Rabies Awareness by Dr Srikant Sharma
September 28th is World Rabies Day which marks the anniversary of Louis Pasteur's death, the French chemist and microbiologist, who developed the first rabies vaccine. It is celebrated annually to raise “awareness about rabies prevention” and to highlight progress in defeating this horrifying disease.
Rabies in Latin means ‘revere’ (to rage). In medicine, rabies means acute encephalomyelitis caused by neurotropic viruses belonging to the genus Lyssavirus. Lyssa in Greek means ‘frenzy’ or Madness. In Greek mythology, Lyssa was the Goddess of rage or fury.
It has been recognized in India since the Vedic period (1500–500 BC) and is described in the ancient Indian scripture Atharvaveda, wherein Yama, the mythical God of Death, has been depicted as attended by 2 dogs as his constant companions, the emissaries of death.
Rabies is present on all continents with the exception of Antarctica, but more than 95% of human deaths occur in Asia and Africa. Canine rabies has been eliminated from Western Europe, Canada, the United States of America, Japan, Malaysia and a few Latin American countries; while Australia is free from carnivore rabies, and many Pacific Islands Nations have always been free from Rabies and related viruses.
While dogs are the major vectors of transmission in Asian countries, transmission by bats and other animals poses a significant threat in America, Africa, and Europe. Infected monkeys, racoons, foxes, skunks, cattle, wolves, bats, and cats are also known to transmit rabies to humans.
Incidence in India:
WHO reports around 50 000 rabies deaths every year, out of which 20000 (36%) are estimated to occur in India. Approximately 17.4 dog bite is there per thousand
population. Canine rabies accounts for 96% of mortality and morbidity in rabies in India. Most of the patient belongs to low socio-economic status, and 40% of dog
bites are in children between age of 5-15 years. In India, every 2 second 1 person bitten by dog & every 30-minute one person is dying from rabies.
Q1. What are the different types of rabies categories?
Exposure to rabies is divided into 3 categories.
|Category||Type of contact||Type of exposure||Recommended post-exposure prophylaxis.|
|I||Touching and feeding the animal|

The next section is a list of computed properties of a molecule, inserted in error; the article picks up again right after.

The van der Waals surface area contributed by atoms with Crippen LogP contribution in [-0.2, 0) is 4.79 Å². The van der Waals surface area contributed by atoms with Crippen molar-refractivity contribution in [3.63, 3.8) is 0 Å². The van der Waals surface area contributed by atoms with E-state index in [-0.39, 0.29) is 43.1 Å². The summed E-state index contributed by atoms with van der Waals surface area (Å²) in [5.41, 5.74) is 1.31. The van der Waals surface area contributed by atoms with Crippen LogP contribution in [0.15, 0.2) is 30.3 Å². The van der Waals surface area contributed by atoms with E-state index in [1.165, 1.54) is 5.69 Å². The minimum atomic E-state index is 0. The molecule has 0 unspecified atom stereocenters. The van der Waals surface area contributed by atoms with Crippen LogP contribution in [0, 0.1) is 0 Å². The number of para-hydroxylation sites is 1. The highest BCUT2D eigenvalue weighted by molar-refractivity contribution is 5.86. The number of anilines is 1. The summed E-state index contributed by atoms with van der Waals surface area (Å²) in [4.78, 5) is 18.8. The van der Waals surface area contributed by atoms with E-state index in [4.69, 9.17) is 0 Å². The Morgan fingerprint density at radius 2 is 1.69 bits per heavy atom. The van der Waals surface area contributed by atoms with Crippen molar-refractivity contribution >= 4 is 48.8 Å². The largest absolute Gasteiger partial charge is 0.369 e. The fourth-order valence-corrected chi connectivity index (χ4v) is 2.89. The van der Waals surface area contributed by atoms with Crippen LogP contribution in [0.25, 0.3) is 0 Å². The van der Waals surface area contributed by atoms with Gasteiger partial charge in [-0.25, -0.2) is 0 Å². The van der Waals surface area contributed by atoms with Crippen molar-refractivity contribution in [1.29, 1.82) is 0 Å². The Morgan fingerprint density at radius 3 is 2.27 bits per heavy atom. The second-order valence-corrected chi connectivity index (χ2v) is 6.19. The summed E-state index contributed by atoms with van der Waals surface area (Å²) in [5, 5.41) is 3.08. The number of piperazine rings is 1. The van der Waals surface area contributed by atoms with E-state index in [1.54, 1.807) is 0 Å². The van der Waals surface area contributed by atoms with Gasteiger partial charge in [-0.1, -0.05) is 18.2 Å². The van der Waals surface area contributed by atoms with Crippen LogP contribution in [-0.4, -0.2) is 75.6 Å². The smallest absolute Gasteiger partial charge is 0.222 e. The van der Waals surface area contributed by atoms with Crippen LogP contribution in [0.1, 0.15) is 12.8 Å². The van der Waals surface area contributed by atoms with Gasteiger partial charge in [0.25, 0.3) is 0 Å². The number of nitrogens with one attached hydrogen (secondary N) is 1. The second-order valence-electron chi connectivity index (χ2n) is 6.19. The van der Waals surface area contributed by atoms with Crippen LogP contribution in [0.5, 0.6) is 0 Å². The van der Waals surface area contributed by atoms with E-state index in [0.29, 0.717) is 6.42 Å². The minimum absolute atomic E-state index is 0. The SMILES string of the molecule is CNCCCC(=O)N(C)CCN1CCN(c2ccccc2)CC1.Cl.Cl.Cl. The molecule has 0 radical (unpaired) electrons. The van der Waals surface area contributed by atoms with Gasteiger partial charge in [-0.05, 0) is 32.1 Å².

Lick on intact skin
|II||Nibbling of uncovered skin|
Minor scratch or abrasion without bleeding
|minor||Wound management Rabies vaccine|
|III||Single or multiple transdermal bites, or scratch or bite on broken skin.|
Exposure to bats
Q2. what is the first Aid treatment (wound treatment) for an animal bite?
Wounds should be washed and flushed immediately with soap/detergent and water for 10–15 minutes. Wounds should be cleaned with povidone-iodine/tincture iodine followed by 70% alcohol or spirit.
● Covering the wound with dressings or bandages.
● avoid any traditional maneuvers for wound like leaves, herbs, turmeric, soil, oil, chilies, chalk, betel, etc.
● Do not touch bare hand, without gloves.
● Don't cauterize, as it may leave scar.
● Suturing which facilitates further inoculation of rabies virus. But may be necessary for closing large wounds. Suturing may be done after cleaning and deep infiltration of wound with rabies immunoglobulin (RIG). Suturing may be minimum, loose, and delayed if possible.
Q3. What type of rabies vaccine is available?
Modern rabies vaccines are commercially available as 1. human diploid cell vaccine (HDCV) 2. purified Vero cell rabies vaccine (PVRV) 3. purified chick- embryo cell vaccine (PCECV) and 4. purified duck embryo vaccine (PDEV).
Q4. How vaccine can be used for PEP (post-exposure prophylaxis)?
Intramuscular regimens (I.M.): Both a five-dose and a four-dose (i.m.) regimen are recommended for post-exposure vaccination. Five dose regimens are the more commonly used: administer on days 0, 3, 7, 14 and 28 into the deltoid muscle, or anterolateral thigh for younger children.
The four-dose (3 visits) regimen is to administer, two doses on day 0 (one dose in each deltoid muscles), and then one dose on each of days 7 and 21.
The four dose (4 Visits) regimen is to administer (Canadian immunization schedule): on days 0, 3 ,7 & 14 in immunocompetent patients. And on day 0,3,7,14 and 28 in immunocompromised patients.
Intradermal regimens: Intradermal administration of cell-culture- and embryonated-egg-based rabies vaccines has been successfully used.
Only the anti-Rabies vaccine (lyophilized) approved by DCGI should be used intradermally. Package leaflet should mention safe use of Vaccine by intradermal routes. patient taking chloroquine or immunocompromised patients should take intramuscular vaccine only. Switching from intramuscular to intradermal, or vice versa is not recommended.